|Vionnet, L - UNIV OF ARIZ|
|Maddock, T - UNIV OF ARIZ|
Submitted to: University of Arizona Department of Hydrology and Water Resources Research
Publication Type: Research Notes
Publication Acceptance Date: January 16, 1997
Publication Date: N/A
Interpretive Summary: Groundwater plays an important role in sustaining surface water flows in dry periods with little rainfall. In wetter periods, surface runoff waters from storms interact with the groundwater aquifer system to help recharge it. Groundwater and surface water interactions play a very important role in maintaining riparian ecosystems, especially in arid and semiarid regions. However, groundwater systems typically change very slowly, often over months, while surface water systems often change rapidly from minutes to hours. This presents a difficulty in modeling the two systems together. It this study a model is developed for coupling the surface water and groundwater flow systems which is able to treat the great differences in their time response characteristics. The model was implemented in the Bill Williams River Basin in western Arizona and reproduces the observed streamflow patterns and the groundwater flow patterns.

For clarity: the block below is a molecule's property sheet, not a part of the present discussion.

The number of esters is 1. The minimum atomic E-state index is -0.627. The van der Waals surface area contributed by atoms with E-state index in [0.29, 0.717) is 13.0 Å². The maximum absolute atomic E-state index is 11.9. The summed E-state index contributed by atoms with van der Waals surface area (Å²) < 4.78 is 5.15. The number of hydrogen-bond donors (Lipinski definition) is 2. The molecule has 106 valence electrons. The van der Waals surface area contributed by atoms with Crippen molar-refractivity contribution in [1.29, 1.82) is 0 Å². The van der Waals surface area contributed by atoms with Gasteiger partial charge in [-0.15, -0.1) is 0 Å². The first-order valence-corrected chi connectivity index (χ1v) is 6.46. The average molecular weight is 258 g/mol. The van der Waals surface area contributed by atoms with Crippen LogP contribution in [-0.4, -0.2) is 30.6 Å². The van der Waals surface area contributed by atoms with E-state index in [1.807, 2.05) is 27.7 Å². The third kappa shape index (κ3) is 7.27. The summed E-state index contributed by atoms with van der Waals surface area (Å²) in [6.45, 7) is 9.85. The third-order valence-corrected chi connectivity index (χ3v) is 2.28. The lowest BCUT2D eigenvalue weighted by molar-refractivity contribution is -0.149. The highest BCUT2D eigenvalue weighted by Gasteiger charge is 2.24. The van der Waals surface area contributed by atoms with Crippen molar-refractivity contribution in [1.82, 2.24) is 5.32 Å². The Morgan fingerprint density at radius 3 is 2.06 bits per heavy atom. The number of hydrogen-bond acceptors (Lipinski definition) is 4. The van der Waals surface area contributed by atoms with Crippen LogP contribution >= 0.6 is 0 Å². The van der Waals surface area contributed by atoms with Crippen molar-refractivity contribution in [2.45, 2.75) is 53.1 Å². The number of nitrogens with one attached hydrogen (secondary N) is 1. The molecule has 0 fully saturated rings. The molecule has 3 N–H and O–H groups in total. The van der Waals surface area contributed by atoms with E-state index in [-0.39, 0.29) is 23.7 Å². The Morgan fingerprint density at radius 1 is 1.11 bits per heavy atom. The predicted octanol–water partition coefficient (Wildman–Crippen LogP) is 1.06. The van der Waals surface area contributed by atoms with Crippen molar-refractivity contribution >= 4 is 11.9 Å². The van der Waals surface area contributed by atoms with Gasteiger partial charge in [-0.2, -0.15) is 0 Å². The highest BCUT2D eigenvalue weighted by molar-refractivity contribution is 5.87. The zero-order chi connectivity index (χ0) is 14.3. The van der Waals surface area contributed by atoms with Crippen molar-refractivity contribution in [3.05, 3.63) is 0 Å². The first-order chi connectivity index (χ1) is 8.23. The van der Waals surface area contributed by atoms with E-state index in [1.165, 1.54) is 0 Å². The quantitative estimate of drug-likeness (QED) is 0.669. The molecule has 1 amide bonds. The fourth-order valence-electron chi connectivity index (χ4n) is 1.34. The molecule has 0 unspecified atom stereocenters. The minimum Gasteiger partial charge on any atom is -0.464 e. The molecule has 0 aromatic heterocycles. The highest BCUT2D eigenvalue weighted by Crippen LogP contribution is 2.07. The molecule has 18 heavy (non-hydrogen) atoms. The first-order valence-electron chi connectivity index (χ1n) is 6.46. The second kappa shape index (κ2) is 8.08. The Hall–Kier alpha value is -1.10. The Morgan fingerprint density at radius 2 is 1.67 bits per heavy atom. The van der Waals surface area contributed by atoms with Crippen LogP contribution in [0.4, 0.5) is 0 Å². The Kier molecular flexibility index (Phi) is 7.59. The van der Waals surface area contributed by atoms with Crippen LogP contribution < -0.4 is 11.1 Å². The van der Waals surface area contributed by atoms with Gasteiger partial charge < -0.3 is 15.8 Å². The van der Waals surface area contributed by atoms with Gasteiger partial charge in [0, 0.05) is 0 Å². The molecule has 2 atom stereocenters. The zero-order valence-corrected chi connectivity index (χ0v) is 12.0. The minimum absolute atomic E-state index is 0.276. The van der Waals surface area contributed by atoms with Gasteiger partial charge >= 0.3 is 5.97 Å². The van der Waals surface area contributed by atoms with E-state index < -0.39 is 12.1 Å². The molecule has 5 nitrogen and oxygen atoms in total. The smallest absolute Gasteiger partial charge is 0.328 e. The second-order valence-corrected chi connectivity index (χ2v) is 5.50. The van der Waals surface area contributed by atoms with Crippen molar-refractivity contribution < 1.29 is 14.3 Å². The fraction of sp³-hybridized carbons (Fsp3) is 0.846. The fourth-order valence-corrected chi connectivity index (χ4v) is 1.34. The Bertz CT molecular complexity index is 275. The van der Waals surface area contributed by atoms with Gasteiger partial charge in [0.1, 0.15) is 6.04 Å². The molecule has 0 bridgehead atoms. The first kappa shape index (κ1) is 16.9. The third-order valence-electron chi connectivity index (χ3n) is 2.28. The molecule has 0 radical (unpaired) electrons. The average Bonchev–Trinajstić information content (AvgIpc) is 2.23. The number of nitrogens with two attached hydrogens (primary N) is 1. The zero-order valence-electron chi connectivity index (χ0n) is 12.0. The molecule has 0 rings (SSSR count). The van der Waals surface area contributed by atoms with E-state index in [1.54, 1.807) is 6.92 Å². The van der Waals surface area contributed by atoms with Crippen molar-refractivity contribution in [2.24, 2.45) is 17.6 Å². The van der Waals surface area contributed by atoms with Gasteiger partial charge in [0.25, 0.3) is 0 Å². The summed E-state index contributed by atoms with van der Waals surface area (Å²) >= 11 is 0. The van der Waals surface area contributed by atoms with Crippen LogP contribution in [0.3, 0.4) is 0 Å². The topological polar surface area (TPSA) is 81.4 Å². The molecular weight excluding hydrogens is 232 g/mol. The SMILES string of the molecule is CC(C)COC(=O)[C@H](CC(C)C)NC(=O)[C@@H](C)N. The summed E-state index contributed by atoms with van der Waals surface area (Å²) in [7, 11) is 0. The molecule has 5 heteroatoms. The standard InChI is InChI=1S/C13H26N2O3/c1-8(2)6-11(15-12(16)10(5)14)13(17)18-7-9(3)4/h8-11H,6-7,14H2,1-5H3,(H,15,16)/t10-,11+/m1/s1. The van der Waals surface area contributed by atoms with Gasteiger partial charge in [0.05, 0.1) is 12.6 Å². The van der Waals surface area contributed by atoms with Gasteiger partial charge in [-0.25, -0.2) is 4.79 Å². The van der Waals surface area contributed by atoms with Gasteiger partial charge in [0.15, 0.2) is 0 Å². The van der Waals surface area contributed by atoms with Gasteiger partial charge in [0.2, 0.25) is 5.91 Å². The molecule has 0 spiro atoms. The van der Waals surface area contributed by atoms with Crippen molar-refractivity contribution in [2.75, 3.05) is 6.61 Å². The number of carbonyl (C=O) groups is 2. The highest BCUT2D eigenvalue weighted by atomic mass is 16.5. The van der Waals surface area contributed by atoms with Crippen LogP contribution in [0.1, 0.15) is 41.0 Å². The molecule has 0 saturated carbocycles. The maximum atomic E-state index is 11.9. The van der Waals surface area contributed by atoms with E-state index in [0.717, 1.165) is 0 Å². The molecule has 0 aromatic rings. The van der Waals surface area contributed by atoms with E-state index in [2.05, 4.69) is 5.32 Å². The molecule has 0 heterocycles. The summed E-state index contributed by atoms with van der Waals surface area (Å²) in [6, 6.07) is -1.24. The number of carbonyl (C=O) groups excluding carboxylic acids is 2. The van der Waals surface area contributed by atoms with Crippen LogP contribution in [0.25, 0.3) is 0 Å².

Technical Abstract: A finite element numerical model is developed for the modeling of coupled surface-water flow and ground-water flow. The mathematical treatment of subsurface flows follows the confined aquifer theory or the classical Dupuit approximation for unconfined aquifers whereas surface-water flows are treated with the kinematic wave approximation for open channel flow. A Adetailed discussion of the standard approaches to represent the coupling term is provided. The fast time scale characteristic of surface-water flows and the slow time scale characteristic of ground-water flows are clearly established, leading to the definition of three dimensionless parameters, namely, a Peclet number that inherits the disparity between both time scales, a flow number that relates the pumping rate and the streamflow, and a Biot number that relates the conductance at the river-aquifer interface to the aquifer conductance. The model, implemented in the Bill Williams River Basin, reproduces the observed streamflow pattern and the ground- water flow patterns. Fairly good results are obtained using multiple time steps in the simulation process.